Ukraine Leaves Door Open to EU but Says the Domestic Economy is Top Priority

KYIV, Ukraine, November 22, 2013 /PRNewswire/ --

Ukraine's decision to suspend plans to sign an Association Agreement with the European Union is based solely on economic reasons, according to Ukrainian Prime Minister Mykola Azarov.

"The decision to suspend the signing of the Association Agreement with the EU was difficult, but it is the only possible option given the economic situation in which Ukraine has found itself," he said in parliament on Friday.

"This decision was prompted solely by economic reasons, we are not changing the strategic course of Ukraine, which is laid down by the law on the principles of domestic and foreign policy," he added.

Meanwhile, an adviser to Lithuanian President Dalia Grybauskaitė claimed on Friday that in a telephone conversation earlier this week Ukraine's President Viktor Yanukovuch had cited economic pressure from Russia as the main reason why Kyiv cannot sign the EU agreement.

During the telephone conversation, the Lithuanian President was allegedly told about Russian threats to restrict the imports of goods from Eastern Ukraine, which, according to Kyiv's calculations, could lead to billions of euros in losses and could affect entire industries and the employment of hundreds of thousands of people.

Advisers to President Yanukovych have noted that Ukraine has been facing enormous economic pressures and trade threats that could potentially plunge Ukraine into economic ruin if it were to sign the agreement without any guarantees of either EU assistance or more favourable terms from the International Monetary Fund.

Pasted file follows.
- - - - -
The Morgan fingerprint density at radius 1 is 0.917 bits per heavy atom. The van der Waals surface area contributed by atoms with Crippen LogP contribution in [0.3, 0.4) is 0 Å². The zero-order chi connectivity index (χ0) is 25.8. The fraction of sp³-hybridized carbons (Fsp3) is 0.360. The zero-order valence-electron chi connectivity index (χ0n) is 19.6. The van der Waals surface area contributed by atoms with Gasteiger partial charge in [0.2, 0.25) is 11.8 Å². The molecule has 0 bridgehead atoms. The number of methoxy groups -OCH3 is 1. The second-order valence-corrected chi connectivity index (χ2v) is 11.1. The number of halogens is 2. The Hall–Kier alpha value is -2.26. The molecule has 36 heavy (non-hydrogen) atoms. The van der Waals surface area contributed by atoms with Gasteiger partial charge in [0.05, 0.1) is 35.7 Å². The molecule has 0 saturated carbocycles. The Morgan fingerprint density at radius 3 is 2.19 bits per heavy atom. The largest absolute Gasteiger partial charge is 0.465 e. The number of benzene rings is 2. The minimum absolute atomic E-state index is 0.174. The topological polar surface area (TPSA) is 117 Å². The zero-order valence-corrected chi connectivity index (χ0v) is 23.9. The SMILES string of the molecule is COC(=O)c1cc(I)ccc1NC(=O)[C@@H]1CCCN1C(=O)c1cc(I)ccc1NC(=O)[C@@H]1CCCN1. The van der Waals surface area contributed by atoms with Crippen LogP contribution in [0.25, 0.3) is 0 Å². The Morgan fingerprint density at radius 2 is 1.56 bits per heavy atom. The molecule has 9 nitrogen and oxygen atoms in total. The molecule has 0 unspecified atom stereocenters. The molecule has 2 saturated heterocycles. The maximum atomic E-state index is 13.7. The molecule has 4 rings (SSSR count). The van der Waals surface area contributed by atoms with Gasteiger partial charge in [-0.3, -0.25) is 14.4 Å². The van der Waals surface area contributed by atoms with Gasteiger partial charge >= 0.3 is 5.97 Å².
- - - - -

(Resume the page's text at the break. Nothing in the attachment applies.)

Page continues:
Azarov on Friday also pointed to "extremely harsh conditions" of the IMF for refinancing billions of dollars of standby loans issued in 2008 and 2010 as "the last straw".  Among these conditions, the IMF would have required Kyiv to increase domestic gas prices for consumers by 40%, which would impose an impossible hardship on the 46 million citizens of Ukraine who are already struggling in a depressed economy.

On Friday, the former President of the European Commission, Romano Prodi, also weighed in, repeating his earlier statement that "Ukraine must be seen as a bridge between the European Union and Russia, in both geopolitical and economic terms."  Prodi said he remained cautiously optimistic that the EU and Ukraine could still forge an agreement in the future that takes into account the country's unique geographical and economic reality.

Catherine Ashton, the EU's foreign policy chief, was also careful on Friday to keep the door open for the future.  "We believe that the future of Ukraine lies in a strong relationship with the EU," she said in a statement.

Ukrainian officials also noted that while the country's European ambitions remain valid, the economic well-being of the country comes first.  One official added that Ukraine had requested help from the EU specifically to get through the tough process of economic integration, essentially a package that would make the Association Agreement economically viable. "But we have not received it," the official said.

SOURCE Ukraine Monitor




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